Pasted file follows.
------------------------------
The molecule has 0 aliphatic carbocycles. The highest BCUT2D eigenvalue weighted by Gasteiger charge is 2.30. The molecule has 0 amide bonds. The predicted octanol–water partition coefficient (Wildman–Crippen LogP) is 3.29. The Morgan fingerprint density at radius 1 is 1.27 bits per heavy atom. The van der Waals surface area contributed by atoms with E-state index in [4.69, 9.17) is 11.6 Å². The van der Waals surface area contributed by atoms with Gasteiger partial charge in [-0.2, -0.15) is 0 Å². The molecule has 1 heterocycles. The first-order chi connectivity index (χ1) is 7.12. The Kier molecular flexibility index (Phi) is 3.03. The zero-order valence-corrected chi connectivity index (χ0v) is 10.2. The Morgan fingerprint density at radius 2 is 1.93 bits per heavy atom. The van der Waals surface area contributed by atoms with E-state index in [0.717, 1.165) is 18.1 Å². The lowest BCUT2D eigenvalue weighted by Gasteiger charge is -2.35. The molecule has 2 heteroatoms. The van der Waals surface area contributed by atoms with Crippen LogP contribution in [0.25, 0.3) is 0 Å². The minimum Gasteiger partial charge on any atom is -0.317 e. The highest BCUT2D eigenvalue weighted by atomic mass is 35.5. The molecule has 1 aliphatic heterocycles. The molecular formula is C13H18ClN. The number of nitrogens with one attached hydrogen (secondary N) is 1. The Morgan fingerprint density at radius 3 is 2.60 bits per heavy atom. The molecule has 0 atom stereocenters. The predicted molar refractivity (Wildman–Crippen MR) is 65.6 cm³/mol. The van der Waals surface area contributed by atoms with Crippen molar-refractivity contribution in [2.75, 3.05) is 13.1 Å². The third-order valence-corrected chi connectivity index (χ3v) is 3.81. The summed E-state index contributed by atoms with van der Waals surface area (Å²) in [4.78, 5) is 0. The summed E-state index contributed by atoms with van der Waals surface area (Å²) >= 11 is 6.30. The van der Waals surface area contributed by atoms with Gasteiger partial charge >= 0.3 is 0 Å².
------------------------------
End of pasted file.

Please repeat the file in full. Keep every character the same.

The molecule has 0 aliphatic carbocycles. The highest BCUT2D eigenvalue weighted by Gasteiger charge is 2.30. The molecule has 0 amide bonds. The predicted octanol–water partition coefficient (Wildman–Crippen LogP) is 3.29. The Morgan fingerprint density at radius 1 is 1.27 bits per heavy atom. The van der Waals surface area contributed by atoms with E-state index in [4.69, 9.17) is 11.6 Å². The van der Waals surface area contributed by atoms with Gasteiger partial charge in [-0.2, -0.15) is 0 Å². The molecule has 1 heterocycles. The first-order chi connectivity index (χ1) is 7.12. The Kier molecular flexibility index (Phi) is 3.03. The zero-order valence-corrected chi connectivity index (χ0v) is 10.2. The Morgan fingerprint density at radius 2 is 1.93 bits per heavy atom. The van der Waals surface area contributed by atoms with E-state index in [0.717, 1.165) is 18.1 Å². The lowest BCUT2D eigenvalue weighted by Gasteiger charge is -2.35. The molecule has 2 heteroatoms. The van der Waals surface area contributed by atoms with Crippen LogP contribution in [0.25, 0.3) is 0 Å². The minimum Gasteiger partial charge on any atom is -0.317 e. The highest BCUT2D eigenvalue weighted by atomic mass is 35.5. The molecule has 1 aliphatic heterocycles. The molecular formula is C13H18ClN. The number of nitrogens with one attached hydrogen (secondary N) is 1. The Morgan fingerprint density at radius 3 is 2.60 bits per heavy atom. The molecule has 0 atom stereocenters. The predicted molar refractivity (Wildman–Crippen MR) is 65.6 cm³/mol. The van der Waals surface area contributed by atoms with Crippen molar-refractivity contribution in [2.75, 3.05) is 13.1 Å². The third-order valence-corrected chi connectivity index (χ3v) is 3.81. The summed E-state index contributed by atoms with van der Waals surface area (Å²) in [4.78, 5) is 0. The summed E-state index contributed by atoms with van der Waals surface area (Å²) >= 11 is 6.30. The van der Waals surface area contributed by atoms with Gasteiger partial charge >= 0.3 is 0 Å².